German 15th Century, Christ Washing the Feet of the Apostles, c. 1490/1500, woodcut, hand-colored in red lake, dark blue, and lilac, Rosenwald Collection

He Emptied Himself

Let the same mind be in you that was in Christ Jesus,
who, though he was in the form of God,

   did not regard equality with God
  as something to be exploited,
but emptied himself,

   taking the form of a slave,
   being born in human likeness.
[Philippians 2:5-7]

German 15th Century, Christ Washing the Feet of the Apostles, c. 1490/1500, woodcut, hand-colored in red lake, dark blue, and lilac, Rosenwald Collection

German 15th Century, Christ Washing the Feet of the Apostles, c. 1490/1500.

Jealousy is universal. (According to Exodus 20:5, even God is not immune!) Here in D.C., one of our particular jealousies may be envy of connections. Perhaps you’ve wondered of a colleague or neighbor, “Who does he know to have gotten that job!” Even those among us already in public service might imagine that, if only we had a more influential network or a well-known family, we could attain a position of greater service. I was having such a moment when I encountered today’s devotional text.

Matthew and John, each in their own ways, start their gospels by showing us Jesus’ impeccable lineage and connections. If anyone were entitled to exploit a family connection, it would be Jesus. Descending from Heaven as the Son of God, prepared to rule God’s chosen people in God’s name, would surely have drawn attention to His preaching and redemptive love. Paul shows us, however, that this would be contrary to His essential nature. The very same phrase of Paul’s letter, rendered in two different translations, reveals that even though Jesus might have “thought it not robbery to be equal with God” (King James Version), he “did not regard equality with God as something to be exploited” (New Revised Standard Version). He did not serve the poor in spirit, the meek, the salt of the earth, by calling attention to his position of divine authority, but by becoming one of them on Christmas Day.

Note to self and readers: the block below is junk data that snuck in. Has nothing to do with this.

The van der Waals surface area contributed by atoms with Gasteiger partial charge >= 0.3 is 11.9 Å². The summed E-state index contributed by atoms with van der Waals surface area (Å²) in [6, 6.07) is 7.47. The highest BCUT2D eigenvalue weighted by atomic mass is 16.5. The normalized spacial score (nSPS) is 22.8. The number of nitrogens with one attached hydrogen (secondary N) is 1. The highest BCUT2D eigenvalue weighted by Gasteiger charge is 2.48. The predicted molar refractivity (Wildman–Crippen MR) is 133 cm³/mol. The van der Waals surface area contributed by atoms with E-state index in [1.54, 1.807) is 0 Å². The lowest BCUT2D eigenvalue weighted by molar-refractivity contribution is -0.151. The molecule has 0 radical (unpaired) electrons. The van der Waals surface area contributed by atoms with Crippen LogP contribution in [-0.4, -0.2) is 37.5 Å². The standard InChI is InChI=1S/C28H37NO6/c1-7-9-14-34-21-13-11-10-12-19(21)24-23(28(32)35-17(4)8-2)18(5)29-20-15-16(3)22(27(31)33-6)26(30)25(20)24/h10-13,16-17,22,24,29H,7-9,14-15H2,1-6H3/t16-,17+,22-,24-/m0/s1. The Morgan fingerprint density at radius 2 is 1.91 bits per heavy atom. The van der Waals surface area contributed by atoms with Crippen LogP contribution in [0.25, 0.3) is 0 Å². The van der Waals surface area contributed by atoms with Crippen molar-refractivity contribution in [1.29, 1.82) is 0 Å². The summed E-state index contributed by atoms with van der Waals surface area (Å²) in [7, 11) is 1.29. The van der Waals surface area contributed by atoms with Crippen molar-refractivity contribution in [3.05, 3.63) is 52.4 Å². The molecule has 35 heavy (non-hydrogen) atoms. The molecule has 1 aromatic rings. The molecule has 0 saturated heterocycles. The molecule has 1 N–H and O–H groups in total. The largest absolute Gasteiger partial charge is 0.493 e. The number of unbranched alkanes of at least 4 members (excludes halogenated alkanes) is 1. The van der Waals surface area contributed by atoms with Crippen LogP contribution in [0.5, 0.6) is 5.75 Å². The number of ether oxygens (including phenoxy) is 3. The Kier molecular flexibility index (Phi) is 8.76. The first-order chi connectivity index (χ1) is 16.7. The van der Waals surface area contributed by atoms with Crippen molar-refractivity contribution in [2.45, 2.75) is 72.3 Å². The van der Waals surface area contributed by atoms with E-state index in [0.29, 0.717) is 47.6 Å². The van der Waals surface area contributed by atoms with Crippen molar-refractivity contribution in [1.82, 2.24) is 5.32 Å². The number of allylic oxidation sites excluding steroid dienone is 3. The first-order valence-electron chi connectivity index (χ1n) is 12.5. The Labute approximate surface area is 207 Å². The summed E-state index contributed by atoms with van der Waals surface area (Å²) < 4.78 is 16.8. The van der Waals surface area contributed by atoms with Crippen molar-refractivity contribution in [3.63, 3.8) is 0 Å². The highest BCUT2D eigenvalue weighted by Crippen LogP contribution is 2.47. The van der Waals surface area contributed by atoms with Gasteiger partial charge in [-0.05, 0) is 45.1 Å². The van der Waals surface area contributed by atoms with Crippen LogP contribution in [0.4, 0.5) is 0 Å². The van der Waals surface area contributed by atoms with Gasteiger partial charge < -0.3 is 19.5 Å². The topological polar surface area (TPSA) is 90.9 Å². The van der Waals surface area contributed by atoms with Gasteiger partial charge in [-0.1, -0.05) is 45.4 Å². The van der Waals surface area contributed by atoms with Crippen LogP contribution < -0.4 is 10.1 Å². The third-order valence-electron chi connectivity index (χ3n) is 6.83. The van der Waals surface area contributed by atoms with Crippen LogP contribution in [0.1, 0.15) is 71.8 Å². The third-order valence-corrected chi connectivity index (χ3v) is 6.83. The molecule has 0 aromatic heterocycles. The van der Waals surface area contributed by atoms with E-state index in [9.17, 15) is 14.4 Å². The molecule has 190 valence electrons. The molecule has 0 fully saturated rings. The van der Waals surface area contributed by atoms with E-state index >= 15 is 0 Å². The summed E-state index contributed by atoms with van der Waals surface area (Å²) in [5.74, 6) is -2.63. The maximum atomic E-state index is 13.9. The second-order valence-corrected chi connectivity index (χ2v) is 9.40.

The humility of Jesus is impossible for us to attain. Although we genuinely seek to serve, we usually do so by exploiting the status, resources, and privileges that we enjoy in Alexandria, rather than renouncing them. That’s an important role that we can play as God calls us to do. But our best resource, our oldest and most valuable connection, is the One who gave it all up. Paul reminds us that Jesus’s life of self-denial and sacrifice, which ended in the Passion, began when he took the form of a slave and was born in human likeness.

When we are beset by jealousy, anxiety, materialism, and all the challenges of the holiday season, may we find a moment to prepare for Christmas the way that Jesus prepared:

He emptied himself.

Listen:

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